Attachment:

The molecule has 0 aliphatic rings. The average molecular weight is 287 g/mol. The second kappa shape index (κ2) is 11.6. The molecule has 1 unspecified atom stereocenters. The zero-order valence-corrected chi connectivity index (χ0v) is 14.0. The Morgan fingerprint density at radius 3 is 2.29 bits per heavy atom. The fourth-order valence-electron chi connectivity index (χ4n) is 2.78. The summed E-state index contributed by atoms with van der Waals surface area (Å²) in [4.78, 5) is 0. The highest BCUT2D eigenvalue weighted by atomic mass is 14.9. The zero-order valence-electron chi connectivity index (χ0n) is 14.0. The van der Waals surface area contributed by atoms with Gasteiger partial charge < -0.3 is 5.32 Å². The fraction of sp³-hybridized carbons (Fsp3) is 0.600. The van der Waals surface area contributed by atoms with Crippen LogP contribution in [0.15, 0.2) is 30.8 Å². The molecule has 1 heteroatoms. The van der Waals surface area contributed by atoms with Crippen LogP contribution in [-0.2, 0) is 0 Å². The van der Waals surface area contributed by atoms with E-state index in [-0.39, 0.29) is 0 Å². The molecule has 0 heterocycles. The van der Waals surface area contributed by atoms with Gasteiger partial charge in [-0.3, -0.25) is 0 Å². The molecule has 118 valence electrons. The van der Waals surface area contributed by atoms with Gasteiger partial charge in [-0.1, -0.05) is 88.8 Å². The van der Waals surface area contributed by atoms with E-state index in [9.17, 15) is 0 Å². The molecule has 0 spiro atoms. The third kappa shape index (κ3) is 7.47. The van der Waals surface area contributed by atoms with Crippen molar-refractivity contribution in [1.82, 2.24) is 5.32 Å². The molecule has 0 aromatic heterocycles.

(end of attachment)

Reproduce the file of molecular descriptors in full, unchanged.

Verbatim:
The molecule has 0 aliphatic rings. The average molecular weight is 287 g/mol. The second kappa shape index (κ2) is 11.6. The molecule has 1 unspecified atom stereocenters. The zero-order valence-corrected chi connectivity index (χ0v) is 14.0. The Morgan fingerprint density at radius 3 is 2.29 bits per heavy atom. The fourth-order valence-electron chi connectivity index (χ4n) is 2.78. The summed E-state index contributed by atoms with van der Waals surface area (Å²) in [4.78, 5) is 0. The highest BCUT2D eigenvalue weighted by atomic mass is 14.9. The zero-order valence-electron chi connectivity index (χ0n) is 14.0. The van der Waals surface area contributed by atoms with Gasteiger partial charge < -0.3 is 5.32 Å². The fraction of sp³-hybridized carbons (Fsp3) is 0.600. The van der Waals surface area contributed by atoms with Crippen LogP contribution in [0.15, 0.2) is 30.8 Å². The molecule has 1 heteroatoms. The van der Waals surface area contributed by atoms with Crippen LogP contribution in [-0.2, 0) is 0 Å². The van der Waals surface area contributed by atoms with E-state index in [-0.39, 0.29) is 0 Å². The molecule has 0 heterocycles. The van der Waals surface area contributed by atoms with Gasteiger partial charge in [-0.3, -0.25) is 0 Å². The molecule has 118 valence electrons. The van der Waals surface area contributed by atoms with Gasteiger partial charge in [-0.1, -0.05) is 88.8 Å². The van der Waals surface area contributed by atoms with E-state index in [9.17, 15) is 0 Å². The molecule has 0 spiro atoms. The third kappa shape index (κ3) is 7.47. The van der Waals surface area contributed by atoms with Crippen molar-refractivity contribution in [1.82, 2.24) is 5.32 Å². The molecule has 0 aromatic heterocycles.